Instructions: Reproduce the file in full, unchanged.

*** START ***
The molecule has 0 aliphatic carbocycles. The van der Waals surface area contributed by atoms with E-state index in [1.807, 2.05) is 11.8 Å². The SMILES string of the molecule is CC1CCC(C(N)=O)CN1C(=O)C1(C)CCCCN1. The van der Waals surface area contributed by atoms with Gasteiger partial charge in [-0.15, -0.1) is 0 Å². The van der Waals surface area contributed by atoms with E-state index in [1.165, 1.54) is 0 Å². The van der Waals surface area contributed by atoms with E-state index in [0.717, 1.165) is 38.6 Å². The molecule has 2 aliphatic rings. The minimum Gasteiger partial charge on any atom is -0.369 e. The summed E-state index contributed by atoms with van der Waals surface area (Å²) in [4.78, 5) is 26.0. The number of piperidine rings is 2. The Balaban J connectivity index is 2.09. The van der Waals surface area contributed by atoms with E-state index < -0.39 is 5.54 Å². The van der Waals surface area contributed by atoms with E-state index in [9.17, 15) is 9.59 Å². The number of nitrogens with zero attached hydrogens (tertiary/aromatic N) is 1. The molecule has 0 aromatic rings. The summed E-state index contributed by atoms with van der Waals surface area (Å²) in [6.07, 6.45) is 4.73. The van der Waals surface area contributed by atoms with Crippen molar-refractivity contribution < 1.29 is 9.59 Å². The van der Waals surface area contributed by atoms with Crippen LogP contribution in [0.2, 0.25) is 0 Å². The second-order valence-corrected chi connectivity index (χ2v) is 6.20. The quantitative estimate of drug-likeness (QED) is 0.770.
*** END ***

The molecule has 0 aliphatic carbocycles. The van der Waals surface area contributed by atoms with E-state index in [1.807, 2.05) is 11.8 Å². The SMILES string of the molecule is CC1CCC(C(N)=O)CN1C(=O)C1(C)CCCCN1. The van der Waals surface area contributed by atoms with Gasteiger partial charge in [-0.15, -0.1) is 0 Å². The van der Waals surface area contributed by atoms with E-state index in [1.165, 1.54) is 0 Å². The van der Waals surface area contributed by atoms with E-state index in [0.717, 1.165) is 38.6 Å². The molecule has 2 aliphatic rings. The minimum Gasteiger partial charge on any atom is -0.369 e. The summed E-state index contributed by atoms with van der Waals surface area (Å²) in [4.78, 5) is 26.0. The number of piperidine rings is 2. The Balaban J connectivity index is 2.09. The van der Waals surface area contributed by atoms with E-state index < -0.39 is 5.54 Å². The van der Waals surface area contributed by atoms with E-state index in [9.17, 15) is 9.59 Å². The number of nitrogens with zero attached hydrogens (tertiary/aromatic N) is 1. The molecule has 0 aromatic rings. The summed E-state index contributed by atoms with van der Waals surface area (Å²) in [6.07, 6.45) is 4.73. The van der Waals surface area contributed by atoms with Crippen molar-refractivity contribution < 1.29 is 9.59 Å². The van der Waals surface area contributed by atoms with Crippen LogP contribution in [0.2, 0.25) is 0 Å². The second-order valence-corrected chi connectivity index (χ2v) is 6.20. The quantitative estimate of drug-likeness (QED) is 0.770.